Vietnam province declares state of emergency over drought

This aerial photograph taken on April 6, 2024 shows a resident pumping underground water from a dried reservoir in Vietnam’s Ninh Thuan province. – Hot weather without rain over the past five months have cause severe drought in central Ninh Thuan province, badly affecting vegetation and lifestock. (Photo by AFP)

HANOI, April 6, 2024 (AFP) – Thousands of people in Vietnam are suffering a “severe” shortage of fresh water because of drought and salinisation, prompting authorities to declare a state of emergency on Saturday.

A weeks-long heatwave has brought drought and saline intrusion to an area of Tien Giang province, 60 kilometres (37 miles) south of business hub Ho Chi Minh City.

The province’s Tan Phu Dong area — with 12 kilometers of coastline along the South China Sea, crisscrossed by waterways — has been particularly badly hit.

Salinisation — the intrusion of salt water from the sea — has severely affected crops and thousands of households among the 43,000 people living in the area, the state-controlled Vietnam News Agency said.

A state of emergency over the shortage of water for domestic use was announced Saturday for the Tan Phu Dong district, it added.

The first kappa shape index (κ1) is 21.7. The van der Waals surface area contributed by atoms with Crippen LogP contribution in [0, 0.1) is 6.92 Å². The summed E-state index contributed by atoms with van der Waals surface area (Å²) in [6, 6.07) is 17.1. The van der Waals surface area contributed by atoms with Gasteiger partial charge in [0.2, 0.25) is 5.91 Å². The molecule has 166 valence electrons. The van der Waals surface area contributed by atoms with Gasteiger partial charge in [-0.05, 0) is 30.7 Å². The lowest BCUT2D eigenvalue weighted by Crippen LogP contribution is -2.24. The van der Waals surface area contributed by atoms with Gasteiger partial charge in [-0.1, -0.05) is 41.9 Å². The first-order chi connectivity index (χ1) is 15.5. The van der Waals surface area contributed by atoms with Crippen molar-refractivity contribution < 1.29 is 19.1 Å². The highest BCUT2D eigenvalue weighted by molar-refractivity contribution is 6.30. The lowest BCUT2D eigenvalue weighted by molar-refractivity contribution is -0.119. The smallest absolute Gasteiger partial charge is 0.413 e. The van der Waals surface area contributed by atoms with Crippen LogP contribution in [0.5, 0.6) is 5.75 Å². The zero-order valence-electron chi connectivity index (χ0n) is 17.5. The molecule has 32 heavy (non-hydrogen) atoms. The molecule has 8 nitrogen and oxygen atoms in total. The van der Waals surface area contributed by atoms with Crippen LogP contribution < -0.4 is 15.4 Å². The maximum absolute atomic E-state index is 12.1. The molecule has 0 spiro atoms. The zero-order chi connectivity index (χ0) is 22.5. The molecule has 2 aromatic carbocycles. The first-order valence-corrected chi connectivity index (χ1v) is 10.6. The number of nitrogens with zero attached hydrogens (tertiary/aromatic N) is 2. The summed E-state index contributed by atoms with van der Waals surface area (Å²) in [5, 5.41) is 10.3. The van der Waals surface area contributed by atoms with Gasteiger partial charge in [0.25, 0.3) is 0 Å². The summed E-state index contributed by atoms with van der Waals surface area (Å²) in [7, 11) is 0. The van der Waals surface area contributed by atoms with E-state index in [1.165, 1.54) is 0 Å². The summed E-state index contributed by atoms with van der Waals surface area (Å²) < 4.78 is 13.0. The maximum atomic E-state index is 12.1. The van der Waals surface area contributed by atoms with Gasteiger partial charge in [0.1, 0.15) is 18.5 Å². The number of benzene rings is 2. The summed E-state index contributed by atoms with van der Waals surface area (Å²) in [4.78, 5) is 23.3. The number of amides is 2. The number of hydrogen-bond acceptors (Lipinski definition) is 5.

Relevant agencies have been asked “to transport fresh water to ponds and reservoirs in the district to maintain fresh water supply to people there,” the report said.

During this dry season, prolonged drought and deeper saline intrusion in the upper Tien river have surrounded communities with salty water.

The Mekong Delta faces saltwater intrusion every year, but more intense hot weather and rising sea levels — both driven by climate change — are increasing the risk.

Research published last month said Vietnam’s Mekong delta, which provides food and livelihoods for tens of millions of people, faces nearly $3 billion a year in crop losses as more saltwater seeps into arable land.

Around 80,000 hectares of rice and fruit farms could be impacted by salinisation, according to the study from the Water Resources Science Institute under the environment ministry.

In 2016, which saw the worst drought in 100 years, 160,000 hectares of soil were impacted by salinisation.